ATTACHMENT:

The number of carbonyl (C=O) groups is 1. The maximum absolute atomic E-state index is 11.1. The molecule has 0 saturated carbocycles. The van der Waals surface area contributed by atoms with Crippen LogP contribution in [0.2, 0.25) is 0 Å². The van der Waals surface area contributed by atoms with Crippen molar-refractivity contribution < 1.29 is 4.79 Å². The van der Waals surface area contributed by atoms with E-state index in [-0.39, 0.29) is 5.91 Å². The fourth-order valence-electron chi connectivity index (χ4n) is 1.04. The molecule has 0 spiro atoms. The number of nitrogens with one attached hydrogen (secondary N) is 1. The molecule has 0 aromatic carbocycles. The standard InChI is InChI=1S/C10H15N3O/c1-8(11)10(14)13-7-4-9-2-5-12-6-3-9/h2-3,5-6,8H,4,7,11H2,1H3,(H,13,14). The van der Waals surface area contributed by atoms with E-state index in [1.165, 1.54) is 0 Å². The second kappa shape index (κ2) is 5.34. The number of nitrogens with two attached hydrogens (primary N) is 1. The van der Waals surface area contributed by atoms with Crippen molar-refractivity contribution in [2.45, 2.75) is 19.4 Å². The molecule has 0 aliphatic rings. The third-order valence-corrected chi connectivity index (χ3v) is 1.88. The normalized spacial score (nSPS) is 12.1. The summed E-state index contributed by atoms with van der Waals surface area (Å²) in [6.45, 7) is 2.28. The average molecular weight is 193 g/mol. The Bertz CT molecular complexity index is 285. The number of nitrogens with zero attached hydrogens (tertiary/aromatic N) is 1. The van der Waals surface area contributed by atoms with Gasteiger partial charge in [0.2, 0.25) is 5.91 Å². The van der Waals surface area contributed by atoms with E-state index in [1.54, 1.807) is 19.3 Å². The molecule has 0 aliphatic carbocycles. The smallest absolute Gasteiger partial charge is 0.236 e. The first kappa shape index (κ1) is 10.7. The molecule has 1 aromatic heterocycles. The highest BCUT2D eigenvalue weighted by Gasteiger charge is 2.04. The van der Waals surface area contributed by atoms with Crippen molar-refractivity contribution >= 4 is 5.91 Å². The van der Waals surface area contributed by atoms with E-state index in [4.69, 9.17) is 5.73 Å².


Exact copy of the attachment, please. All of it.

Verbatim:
The number of carbonyl (C=O) groups is 1. The maximum absolute atomic E-state index is 11.1. The molecule has 0 saturated carbocycles. The van der Waals surface area contributed by atoms with Crippen LogP contribution in [0.2, 0.25) is 0 Å². The van der Waals surface area contributed by atoms with Crippen molar-refractivity contribution < 1.29 is 4.79 Å². The van der Waals surface area contributed by atoms with E-state index in [-0.39, 0.29) is 5.91 Å². The fourth-order valence-electron chi connectivity index (χ4n) is 1.04. The molecule has 0 spiro atoms. The number of nitrogens with one attached hydrogen (secondary N) is 1. The molecule has 0 aromatic carbocycles. The standard InChI is InChI=1S/C10H15N3O/c1-8(11)10(14)13-7-4-9-2-5-12-6-3-9/h2-3,5-6,8H,4,7,11H2,1H3,(H,13,14). The van der Waals surface area contributed by atoms with E-state index in [1.165, 1.54) is 0 Å². The second kappa shape index (κ2) is 5.34. The number of nitrogens with two attached hydrogens (primary N) is 1. The van der Waals surface area contributed by atoms with Crippen molar-refractivity contribution in [2.45, 2.75) is 19.4 Å². The molecule has 0 aliphatic rings. The third-order valence-corrected chi connectivity index (χ3v) is 1.88. The normalized spacial score (nSPS) is 12.1. The summed E-state index contributed by atoms with van der Waals surface area (Å²) in [6.45, 7) is 2.28. The average molecular weight is 193 g/mol. The Bertz CT molecular complexity index is 285. The number of nitrogens with zero attached hydrogens (tertiary/aromatic N) is 1. The van der Waals surface area contributed by atoms with Gasteiger partial charge in [0.2, 0.25) is 5.91 Å². The van der Waals surface area contributed by atoms with E-state index in [1.54, 1.807) is 19.3 Å². The molecule has 0 aliphatic carbocycles. The smallest absolute Gasteiger partial charge is 0.236 e. The first kappa shape index (κ1) is 10.7. The molecule has 1 aromatic heterocycles. The highest BCUT2D eigenvalue weighted by Gasteiger charge is 2.04. The van der Waals surface area contributed by atoms with Crippen molar-refractivity contribution >= 4 is 5.91 Å². The van der Waals surface area contributed by atoms with E-state index in [4.69, 9.17) is 5.73 Å².